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TOPIC: The woodpile thing.
The woodpile thing. 11 Months, 2 Weeks ago  
I dont know why you wouldn't just say "fly in the ointment", but I was always taught that the phrase is from the black (the origin of the word) bits in wood that you cant cut through.

Yet looking through the internet it seems that only burning escaped slaves is used as an explanation for it, even though this makes no sense.

Does anyone else know about the first origin?
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Re:The woodpile thing. 11 Months, 2 Weeks ago  
honey!oh sugar sugar. wrote:
I dont know why you wouldn't just say "fly in the ointment"
Exactly, especially if you're saying it in public and don't want to be insulting. Anyone taking the "political correctness gone mad" line is, in my view, just having a laugh at their ability to be hurtful to people they don't like anyway. In fact, one person whose "PC gone mad"-type comment about this I noticed online the other day has shown signs of racism before so no surprise there.

The OED page where the phrase appears says that it "is said to derive from an incident in the U.S. in the time before the American Civil War when a group of escaped slaves who had been conveyed along the Underground Railroad to Pultneyville, New York State, with a view to crossing Lake Ontario into Canada were enabled to make the final stage from a warehouse in which they were hidden to a boat by means of woodpiles set up across the wharf through which a concealed passage had been constructed. (see further N.Y. Folklore Q. (1958) 14 16–25)"
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Re:The woodpile thing. 11 Months, 2 Weeks ago  
Funnily enough this over sensitivity issue is reflected in the main topic for this forum; miscarriages of justice. The morality of years ago is, in many areas, now considered "beyond the pale". But when you start locking people away for incidents that, a few decades ago, were considered irritating, naughty but acceptable is shocking. DLT suffered worst for this. As did Neil Fox. And Chris Evans. And Rolf. And the worst victim of this Time Machine Morality - Jimmy Savile. A pincher, slapper and groper but now regarded as a rapist which he surely wasn't. Ever.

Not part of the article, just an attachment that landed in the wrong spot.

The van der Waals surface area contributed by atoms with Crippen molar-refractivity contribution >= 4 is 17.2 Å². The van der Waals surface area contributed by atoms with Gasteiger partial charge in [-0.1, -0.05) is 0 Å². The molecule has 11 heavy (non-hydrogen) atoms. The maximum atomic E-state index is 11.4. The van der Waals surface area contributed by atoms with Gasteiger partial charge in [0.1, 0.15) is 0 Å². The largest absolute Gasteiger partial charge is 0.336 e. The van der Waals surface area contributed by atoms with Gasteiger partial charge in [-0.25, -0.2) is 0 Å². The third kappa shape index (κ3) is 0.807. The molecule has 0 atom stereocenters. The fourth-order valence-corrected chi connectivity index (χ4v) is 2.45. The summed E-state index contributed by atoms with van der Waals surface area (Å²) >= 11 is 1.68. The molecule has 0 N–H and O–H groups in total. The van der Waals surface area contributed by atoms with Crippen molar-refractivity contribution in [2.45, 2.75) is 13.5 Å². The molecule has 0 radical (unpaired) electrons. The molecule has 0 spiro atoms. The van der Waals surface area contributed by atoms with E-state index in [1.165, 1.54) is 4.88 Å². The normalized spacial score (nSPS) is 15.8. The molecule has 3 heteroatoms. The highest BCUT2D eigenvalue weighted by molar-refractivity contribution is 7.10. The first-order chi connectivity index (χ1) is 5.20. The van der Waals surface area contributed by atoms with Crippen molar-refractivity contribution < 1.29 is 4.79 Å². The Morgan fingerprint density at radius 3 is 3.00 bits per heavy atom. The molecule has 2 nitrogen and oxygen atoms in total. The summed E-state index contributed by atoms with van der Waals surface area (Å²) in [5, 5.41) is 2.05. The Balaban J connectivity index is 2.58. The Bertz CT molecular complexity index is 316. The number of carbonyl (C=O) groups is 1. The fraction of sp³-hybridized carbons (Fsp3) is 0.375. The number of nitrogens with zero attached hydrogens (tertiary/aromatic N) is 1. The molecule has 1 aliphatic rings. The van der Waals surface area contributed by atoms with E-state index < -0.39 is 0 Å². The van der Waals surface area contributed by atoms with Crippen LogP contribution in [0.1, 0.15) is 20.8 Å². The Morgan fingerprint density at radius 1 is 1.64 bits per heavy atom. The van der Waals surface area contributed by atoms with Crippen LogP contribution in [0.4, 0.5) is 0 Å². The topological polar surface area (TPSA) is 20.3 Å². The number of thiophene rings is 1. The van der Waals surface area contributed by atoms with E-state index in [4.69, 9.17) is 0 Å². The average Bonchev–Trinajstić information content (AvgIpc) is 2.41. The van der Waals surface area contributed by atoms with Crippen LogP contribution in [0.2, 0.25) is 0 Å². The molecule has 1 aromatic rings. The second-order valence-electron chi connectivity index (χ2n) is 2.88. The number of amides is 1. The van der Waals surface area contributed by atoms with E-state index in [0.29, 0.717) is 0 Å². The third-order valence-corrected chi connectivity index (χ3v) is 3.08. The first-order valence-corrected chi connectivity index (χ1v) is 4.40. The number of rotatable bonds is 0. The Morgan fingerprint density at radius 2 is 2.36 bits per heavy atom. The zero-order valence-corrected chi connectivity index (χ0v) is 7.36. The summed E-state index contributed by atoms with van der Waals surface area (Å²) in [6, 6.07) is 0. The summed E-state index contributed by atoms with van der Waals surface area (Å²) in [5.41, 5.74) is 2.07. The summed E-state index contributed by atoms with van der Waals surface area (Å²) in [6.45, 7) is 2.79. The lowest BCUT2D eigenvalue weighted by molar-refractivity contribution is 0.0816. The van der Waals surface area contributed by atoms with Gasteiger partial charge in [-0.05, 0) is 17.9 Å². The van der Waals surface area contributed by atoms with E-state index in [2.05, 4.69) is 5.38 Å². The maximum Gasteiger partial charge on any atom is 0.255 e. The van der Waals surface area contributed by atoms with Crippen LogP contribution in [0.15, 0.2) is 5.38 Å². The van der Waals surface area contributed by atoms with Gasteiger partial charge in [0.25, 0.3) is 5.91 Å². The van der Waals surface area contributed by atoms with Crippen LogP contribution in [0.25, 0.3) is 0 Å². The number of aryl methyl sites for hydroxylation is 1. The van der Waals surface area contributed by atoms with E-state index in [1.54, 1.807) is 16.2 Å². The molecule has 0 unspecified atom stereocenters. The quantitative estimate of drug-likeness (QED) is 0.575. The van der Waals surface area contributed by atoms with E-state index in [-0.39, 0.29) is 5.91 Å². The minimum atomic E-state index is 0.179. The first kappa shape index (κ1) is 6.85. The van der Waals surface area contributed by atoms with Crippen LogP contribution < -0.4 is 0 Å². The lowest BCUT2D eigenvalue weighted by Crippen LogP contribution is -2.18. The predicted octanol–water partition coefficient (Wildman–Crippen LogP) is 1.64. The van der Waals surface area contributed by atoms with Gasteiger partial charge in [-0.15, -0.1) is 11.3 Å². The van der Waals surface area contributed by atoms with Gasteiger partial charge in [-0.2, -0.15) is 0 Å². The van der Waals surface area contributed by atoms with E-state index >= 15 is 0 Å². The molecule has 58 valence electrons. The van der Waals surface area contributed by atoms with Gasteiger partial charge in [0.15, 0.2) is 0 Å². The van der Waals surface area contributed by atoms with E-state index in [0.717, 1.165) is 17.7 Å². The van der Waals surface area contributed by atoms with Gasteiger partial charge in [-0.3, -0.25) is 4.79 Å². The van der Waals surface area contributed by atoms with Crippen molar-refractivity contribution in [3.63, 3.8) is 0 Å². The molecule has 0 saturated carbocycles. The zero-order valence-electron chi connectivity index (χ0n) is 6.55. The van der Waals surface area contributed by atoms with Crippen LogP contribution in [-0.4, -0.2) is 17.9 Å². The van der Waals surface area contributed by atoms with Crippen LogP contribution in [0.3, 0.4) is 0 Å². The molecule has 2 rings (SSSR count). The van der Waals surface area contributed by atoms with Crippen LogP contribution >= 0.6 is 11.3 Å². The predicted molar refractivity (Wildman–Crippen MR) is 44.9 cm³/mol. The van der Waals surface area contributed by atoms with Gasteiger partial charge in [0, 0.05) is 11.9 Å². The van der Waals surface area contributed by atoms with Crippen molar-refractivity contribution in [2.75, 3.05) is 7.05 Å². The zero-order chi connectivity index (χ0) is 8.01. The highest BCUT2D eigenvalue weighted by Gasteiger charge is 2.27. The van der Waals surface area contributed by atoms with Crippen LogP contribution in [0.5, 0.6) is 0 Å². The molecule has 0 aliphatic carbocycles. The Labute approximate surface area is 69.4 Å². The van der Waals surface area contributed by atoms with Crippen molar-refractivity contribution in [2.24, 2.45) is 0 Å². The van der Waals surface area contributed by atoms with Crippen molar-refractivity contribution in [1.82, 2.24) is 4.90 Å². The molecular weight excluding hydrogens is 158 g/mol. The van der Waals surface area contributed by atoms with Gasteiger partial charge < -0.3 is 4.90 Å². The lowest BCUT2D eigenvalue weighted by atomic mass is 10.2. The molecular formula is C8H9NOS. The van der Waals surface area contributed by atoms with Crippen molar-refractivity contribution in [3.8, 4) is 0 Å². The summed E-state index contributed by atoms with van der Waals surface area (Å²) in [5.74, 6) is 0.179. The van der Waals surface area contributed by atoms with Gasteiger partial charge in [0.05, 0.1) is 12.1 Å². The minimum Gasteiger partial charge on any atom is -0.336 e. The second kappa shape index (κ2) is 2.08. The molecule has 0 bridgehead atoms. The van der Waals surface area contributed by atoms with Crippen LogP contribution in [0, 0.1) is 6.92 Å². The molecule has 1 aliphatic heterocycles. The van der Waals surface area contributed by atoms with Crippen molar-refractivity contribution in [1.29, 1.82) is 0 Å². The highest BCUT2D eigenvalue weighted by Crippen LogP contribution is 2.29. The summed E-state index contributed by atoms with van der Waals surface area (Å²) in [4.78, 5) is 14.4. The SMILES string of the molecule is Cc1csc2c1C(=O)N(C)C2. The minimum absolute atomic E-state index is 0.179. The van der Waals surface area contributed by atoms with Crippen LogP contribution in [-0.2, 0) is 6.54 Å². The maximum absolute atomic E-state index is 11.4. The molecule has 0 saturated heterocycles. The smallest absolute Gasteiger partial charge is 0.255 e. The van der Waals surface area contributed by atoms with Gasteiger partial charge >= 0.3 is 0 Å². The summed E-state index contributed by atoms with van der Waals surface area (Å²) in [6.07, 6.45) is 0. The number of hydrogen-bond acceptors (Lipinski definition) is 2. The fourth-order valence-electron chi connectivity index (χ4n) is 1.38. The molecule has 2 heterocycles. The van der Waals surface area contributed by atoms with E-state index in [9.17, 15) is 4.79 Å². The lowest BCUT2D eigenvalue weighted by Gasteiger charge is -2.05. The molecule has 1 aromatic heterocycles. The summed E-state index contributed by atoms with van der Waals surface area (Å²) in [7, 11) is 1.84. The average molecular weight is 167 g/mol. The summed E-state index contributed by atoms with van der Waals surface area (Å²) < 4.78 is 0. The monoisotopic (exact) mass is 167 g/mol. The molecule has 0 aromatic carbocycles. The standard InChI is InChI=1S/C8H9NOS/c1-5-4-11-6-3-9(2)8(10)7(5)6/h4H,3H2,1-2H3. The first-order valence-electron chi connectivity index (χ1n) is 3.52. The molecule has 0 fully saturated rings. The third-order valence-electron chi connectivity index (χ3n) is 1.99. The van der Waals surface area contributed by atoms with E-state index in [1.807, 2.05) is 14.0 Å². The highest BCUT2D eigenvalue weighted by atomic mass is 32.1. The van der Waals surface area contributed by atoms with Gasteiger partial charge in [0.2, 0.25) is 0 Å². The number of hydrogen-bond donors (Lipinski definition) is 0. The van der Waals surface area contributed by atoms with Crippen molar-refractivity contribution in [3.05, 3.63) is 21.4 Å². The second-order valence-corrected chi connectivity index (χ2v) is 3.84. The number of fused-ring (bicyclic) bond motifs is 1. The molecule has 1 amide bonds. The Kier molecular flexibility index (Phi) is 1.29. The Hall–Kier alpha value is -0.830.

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Re:The woodpile thing. 11 Months, 2 Weeks ago  
My understanding of the phrase is just a simple matter of camouflage. The eponymous nigger is dark brown, hiding (I know not why, doesn't matter for the purpose of communicating the idea) in amongst brown wood in a dark, shady place. Hence, he represents a surprise that one can't spot until one is close up or in the situation itself. He's a factor that can't be discerned from outside the context.

The fly in the ointment, meanwhile, is a small but important blemish, marring an otherwise flawless expanse of ointment.

I think it's a shame to lose useful short-handed for meaning because of unfashionable vocabulary. What's next? The pot can't call the kettle black?
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